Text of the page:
Previous issues of “Our Water Our Future” have assessed why dredging was not included
in the water supply plan and how this community is already among the most efficient users
of water on a per capita basis in all of Virginia. What about the Norris Plan’s suggestion
that we can build onto the
existing dam and adjust the
size of the pipeline to shrink the
height of the dam we build?
Since Norris outlined his proposal
in February, a national panel of dam
experts has expressed “significant
concerns” about any effort to build
a new spillway or to repair the 1908
Lower Ragged Mountain Dam if it
would disturb the existing abutment
with new construction.
One of the dam experts said
that while construction could be
done on the existing dam, there would have to be significant draining of the reservoir to
safely facilitate the work. Lowering the water level at Ragged Mountain would shrink the
community’s existing storage capacity dramatically and put the water supply at significant
risk in the event of another drought. The consulting firm HydroLogics reported in July 2009
that the reservoir’s water level should not be lowered by more than ten feet during any
construction to avoid a water supply “system failure” in a severe drought.
The RWSA also agreed, as requested by City Council, to seek a study of the pipeline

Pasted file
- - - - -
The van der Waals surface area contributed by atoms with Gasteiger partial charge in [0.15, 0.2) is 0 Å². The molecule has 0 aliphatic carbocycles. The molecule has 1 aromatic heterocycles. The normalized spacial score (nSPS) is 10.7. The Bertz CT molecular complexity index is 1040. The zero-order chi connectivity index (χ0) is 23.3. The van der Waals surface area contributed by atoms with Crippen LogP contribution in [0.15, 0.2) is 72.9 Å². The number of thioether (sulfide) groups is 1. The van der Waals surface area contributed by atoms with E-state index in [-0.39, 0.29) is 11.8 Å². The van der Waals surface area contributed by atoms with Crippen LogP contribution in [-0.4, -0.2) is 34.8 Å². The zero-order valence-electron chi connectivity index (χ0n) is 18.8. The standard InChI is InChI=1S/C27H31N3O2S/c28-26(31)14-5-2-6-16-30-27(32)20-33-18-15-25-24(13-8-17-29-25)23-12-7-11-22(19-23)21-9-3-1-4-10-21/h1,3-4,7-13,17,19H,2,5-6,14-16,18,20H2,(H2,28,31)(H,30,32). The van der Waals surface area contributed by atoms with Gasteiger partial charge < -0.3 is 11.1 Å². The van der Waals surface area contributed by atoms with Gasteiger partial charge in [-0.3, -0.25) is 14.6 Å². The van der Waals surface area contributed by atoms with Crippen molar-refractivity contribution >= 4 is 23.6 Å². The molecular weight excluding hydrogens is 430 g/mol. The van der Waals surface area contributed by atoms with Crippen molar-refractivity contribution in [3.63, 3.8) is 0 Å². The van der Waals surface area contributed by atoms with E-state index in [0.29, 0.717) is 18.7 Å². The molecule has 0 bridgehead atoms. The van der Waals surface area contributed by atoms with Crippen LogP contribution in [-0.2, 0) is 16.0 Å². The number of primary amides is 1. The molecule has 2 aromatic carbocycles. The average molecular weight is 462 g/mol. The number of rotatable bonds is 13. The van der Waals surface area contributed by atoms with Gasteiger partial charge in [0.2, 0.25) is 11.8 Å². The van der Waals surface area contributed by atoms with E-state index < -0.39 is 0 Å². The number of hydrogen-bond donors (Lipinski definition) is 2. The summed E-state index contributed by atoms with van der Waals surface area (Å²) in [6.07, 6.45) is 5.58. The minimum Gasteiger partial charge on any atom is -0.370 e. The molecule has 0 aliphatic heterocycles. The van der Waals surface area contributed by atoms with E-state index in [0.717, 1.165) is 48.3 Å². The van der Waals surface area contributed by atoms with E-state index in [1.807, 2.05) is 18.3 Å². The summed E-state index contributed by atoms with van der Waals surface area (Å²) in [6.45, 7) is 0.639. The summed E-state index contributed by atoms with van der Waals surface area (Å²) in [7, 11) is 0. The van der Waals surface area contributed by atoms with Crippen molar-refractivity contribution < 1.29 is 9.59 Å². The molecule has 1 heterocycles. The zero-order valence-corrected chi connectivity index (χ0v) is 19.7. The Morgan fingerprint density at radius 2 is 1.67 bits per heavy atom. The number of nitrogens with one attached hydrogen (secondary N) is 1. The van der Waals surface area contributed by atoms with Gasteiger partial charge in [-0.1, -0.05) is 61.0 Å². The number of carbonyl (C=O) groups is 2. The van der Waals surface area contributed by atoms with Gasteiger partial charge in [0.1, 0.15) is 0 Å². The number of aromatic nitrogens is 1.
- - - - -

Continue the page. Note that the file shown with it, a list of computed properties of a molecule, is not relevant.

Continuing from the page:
size to see if that could impact the height of the new Ragged Mountain Dam. In the same
HydroLogics report, it was revealed that the size of the pipeline has no bearing on the
amount of storage needed at Ragged Mountain. The firm concluded that the full height of the
proposed Ragged Mountain Dam was required to meet water demand in 2055. It turns out
not to be a question of how fast you can fill Ragged Mountain, but rather how much
storage is available to fill.
Given that the Ragged Mountain Dam design is going to be reassessed by a new engineering
firm, there does seem to be a consensus that we have some time to re-evaluate certain aspects
of the water supply plan. For example, revisiting the cost and practicality of dredging with the
new feasibility study may provide the community data that could lead to recommendations for
construction of a somewhat smaller dam (by 5 to 15 feet) at Ragged Mountain.
The next and final issue of “Our Water Our Future” will summarize where we go next as a
community to build a safe and sufficient water supply.
This illustration shows the impact of different dam heights at Ragged Mountain. Alternatives that would
lower the dam height by 15 feet would save an estimated 46 foot strip of land along the shoreline (the
area of darkest blue, the outer band, in illustration above).
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